culture in ug

Daily life and social customs

Daily life and social customs

In the countryside, the year is filled with a variety of festivals and ritual celebrations, including marriage “introductions,” weddings, births, christenings, and other familial gatherings. As in other places, the agricultural year is marked by a number of important events that require social gatherings. Other holidays, celebrated nationwide, are drawn from the Christian and Muslim calendars or commemorate events in Ugandan history, such as Martyrs’ Day (June 3rd), Heroes’ Day (June 9th), and Independence Day (October 9th).

The staple diet in most of the south is a kind of plantain called matoke, which is cooked in stews and curries; a Buganda legend relates that one of the first acts of the first man on earth, Kintu, was to plant a matoke tree for his descendants to enjoy. Sweet potatoes, Irish potatoes, and cassava are consumed along with a variety of vegetables. The central market in Kampala—Nakasero—offers an extensive array of vegetables and fruits, some of which are imported from neighbouring countries. Most northerners eat millet, sorghum, cornmeal, and cassava together with local vegetables. The pastoral communities tend to consume animal-derived products, especially butter, meat, and animal blood. Fish is eaten by a number of groups, and a favourite dish is luombo, a spicy stew steamed in banana leaves. Banana leaves also figure in another favourite, oluwombo, made of rice, chicken, and tomatoes.

The arts

The Westernized elites are virtually the sole consumers and practitioners of the fine arts. Nevertheless, there is a small but active group of local artists—painters, sculptors, poets, and playwrights—who exhibit their works in local galleries and theatres. Folk art is widely collected and provides an important source of revenue. Uganda’s ethnic arts are prized by collectors around the world. Carving is an especially popular form, with scenes from Ugandan history and legend incised on hardwood shields or screens. Other popular forms are ironworking, ceramics, and batik, a technique of textile painting introduced to Uganda by Southeast Asian immigrants. David Kibuuka and Henry Lutalo Lumu (1939–89), two Ugandan painters, adopted elements of Western painting such as oil-based paints to express African themes and lived outside the African continent.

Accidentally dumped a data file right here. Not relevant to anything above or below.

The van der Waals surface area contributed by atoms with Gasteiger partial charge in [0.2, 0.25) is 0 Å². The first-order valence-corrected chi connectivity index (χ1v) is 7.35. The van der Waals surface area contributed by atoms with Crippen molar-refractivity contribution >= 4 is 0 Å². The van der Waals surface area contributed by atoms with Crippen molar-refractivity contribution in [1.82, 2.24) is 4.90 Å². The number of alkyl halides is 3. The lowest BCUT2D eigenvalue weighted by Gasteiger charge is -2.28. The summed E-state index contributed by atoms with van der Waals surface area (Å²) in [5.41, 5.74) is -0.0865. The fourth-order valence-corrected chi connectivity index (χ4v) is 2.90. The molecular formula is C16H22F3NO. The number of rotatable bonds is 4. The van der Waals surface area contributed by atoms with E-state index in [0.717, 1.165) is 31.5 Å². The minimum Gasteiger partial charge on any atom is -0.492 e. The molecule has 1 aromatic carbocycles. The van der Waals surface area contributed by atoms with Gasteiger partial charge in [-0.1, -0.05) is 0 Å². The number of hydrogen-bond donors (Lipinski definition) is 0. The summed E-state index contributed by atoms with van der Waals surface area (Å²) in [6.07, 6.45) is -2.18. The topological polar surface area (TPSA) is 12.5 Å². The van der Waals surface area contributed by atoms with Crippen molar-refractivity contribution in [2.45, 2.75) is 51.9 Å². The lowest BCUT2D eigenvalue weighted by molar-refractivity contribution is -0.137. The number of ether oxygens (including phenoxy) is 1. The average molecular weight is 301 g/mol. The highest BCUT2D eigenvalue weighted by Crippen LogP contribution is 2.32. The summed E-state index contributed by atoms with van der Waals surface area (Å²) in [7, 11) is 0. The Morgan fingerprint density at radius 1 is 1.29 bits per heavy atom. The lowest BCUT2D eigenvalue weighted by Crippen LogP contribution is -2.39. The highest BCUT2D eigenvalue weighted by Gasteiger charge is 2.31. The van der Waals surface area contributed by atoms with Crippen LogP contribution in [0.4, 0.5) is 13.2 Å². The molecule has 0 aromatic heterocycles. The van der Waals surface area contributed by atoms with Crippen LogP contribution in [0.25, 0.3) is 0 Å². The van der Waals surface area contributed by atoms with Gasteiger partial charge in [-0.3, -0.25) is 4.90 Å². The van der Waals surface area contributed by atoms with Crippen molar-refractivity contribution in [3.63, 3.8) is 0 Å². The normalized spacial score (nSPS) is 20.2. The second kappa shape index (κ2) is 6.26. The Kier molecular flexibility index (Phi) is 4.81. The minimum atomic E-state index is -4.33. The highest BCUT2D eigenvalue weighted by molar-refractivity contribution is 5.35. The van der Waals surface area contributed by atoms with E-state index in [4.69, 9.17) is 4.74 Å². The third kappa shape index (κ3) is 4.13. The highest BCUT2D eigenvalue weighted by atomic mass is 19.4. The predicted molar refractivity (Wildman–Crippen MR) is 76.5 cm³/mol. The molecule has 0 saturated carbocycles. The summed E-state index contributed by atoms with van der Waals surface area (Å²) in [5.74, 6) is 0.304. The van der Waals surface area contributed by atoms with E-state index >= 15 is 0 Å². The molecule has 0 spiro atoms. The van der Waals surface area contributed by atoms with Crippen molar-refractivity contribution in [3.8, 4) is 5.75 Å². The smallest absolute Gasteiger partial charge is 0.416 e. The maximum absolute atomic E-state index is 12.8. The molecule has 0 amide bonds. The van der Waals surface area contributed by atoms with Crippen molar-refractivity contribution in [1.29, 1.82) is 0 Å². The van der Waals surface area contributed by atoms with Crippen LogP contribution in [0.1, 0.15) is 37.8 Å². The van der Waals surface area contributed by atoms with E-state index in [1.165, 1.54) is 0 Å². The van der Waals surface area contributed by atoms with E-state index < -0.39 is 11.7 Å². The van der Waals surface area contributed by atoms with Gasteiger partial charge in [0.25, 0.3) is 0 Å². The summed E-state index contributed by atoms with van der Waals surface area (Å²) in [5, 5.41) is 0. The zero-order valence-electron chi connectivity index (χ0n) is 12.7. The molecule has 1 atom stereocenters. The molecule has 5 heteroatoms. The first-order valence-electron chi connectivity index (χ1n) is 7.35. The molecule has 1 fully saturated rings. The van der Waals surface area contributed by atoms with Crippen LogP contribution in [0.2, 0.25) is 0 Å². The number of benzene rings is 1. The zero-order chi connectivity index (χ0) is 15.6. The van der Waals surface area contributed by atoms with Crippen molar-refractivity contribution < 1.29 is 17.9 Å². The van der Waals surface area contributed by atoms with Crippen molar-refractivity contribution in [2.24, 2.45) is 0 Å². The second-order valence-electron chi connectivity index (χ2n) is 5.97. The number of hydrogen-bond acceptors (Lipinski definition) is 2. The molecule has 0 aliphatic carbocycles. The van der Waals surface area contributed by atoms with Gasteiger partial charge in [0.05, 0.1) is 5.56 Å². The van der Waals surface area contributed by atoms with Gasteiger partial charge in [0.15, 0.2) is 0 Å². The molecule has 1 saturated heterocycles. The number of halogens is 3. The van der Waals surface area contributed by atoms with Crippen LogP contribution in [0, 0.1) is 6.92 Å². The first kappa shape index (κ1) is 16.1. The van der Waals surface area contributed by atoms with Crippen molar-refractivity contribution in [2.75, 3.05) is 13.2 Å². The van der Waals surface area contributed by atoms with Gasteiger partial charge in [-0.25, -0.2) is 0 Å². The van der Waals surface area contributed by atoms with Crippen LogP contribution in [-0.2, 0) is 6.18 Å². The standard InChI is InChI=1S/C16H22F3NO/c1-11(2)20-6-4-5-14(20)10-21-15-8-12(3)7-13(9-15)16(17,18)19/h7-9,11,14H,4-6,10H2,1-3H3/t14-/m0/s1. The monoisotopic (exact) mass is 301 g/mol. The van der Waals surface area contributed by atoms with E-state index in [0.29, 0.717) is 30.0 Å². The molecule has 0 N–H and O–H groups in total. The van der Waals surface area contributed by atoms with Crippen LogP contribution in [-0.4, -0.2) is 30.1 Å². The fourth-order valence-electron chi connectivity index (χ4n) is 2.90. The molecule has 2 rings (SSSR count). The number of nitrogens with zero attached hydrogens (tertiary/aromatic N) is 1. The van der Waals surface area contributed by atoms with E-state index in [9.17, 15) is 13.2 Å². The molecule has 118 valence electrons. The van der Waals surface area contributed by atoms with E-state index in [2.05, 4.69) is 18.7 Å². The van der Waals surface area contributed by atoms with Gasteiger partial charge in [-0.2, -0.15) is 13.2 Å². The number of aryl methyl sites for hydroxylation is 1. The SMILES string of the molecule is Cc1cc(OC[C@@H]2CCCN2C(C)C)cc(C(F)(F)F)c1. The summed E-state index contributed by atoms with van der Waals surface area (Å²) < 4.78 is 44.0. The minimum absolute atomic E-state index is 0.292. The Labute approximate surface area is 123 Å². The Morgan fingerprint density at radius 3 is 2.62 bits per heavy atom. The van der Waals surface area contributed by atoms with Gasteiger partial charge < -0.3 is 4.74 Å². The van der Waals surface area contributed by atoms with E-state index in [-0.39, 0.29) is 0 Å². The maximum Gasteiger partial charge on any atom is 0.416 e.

Ugandan traditional music makes use of instruments such as the lyre, marimba (xylophone), and thumb piano (see lamellaphone). There is a wide audience within the country for both Ugandan and foreign music. Uganda’s well-known Afrigo Band, which combines traditional and popular musical elements, regularly tours abroad and has produced a number of recordings. The singer and composer Geoffrey Oryema has earned international recognition for his music, which combines the Acholi, Swahili, and English languages and Acholi musical traditions (the nangu [harp]) with Western musical techniques. Congolese music is extremely popular in the country and represents a return of musicians from that region, a cultural exchange that previously had been active until the 1970s. There are many discos, pubs, and bars in most towns and trading centres where live music is performed.

Although Uganda has several writers of note, oral traditions remain a popular form of entertainment. Rajat Neogy, a Ugandan of Indian descent, started the literary magazine Transition in 1961. Okot p’Bitek developed a literary technique that combined the written word with oral traditions. An Acholi born in Gulu, he wrote several novels including Song of Lawino (1966).

Cultural institutions

The largest and most important museum in the country is the Uganda Museum in Kampala. Others include those at Murchison Falls and Queen Elizabeth national parks. The Tombs of Buganda Kings at Kasubi (designated a UNESCO World Heritage site in 2001), a former palace converted into a royal burial ground in the 19th century, provided a glimpse into Ganda history and cultural traditions before being destroyed by fire in March 2010. National parks, such as Bwindi

Impenetrable, Ruwenzori Mountains (both designated UNESCO World Heritage sites in 1994), and Mgahinga Gorilla, are an important part of Uganda’s emerging ecotourism industry.

Sports and recreation

Sports is a vastly popular cultural activity, with millions of Ugandans supporting their favourite football (soccer) teams. Kampala is home to one of the largest sports stadiums on the continent, completed in the late 1990s. Boxing and wrestling are also immensely popular. The country’s first Olympic gold medal was earned by John Akii-Bua, who competed in the men’s 400-metre hurdles at the 1972 Summer Olympics in Munich.

Media and publishing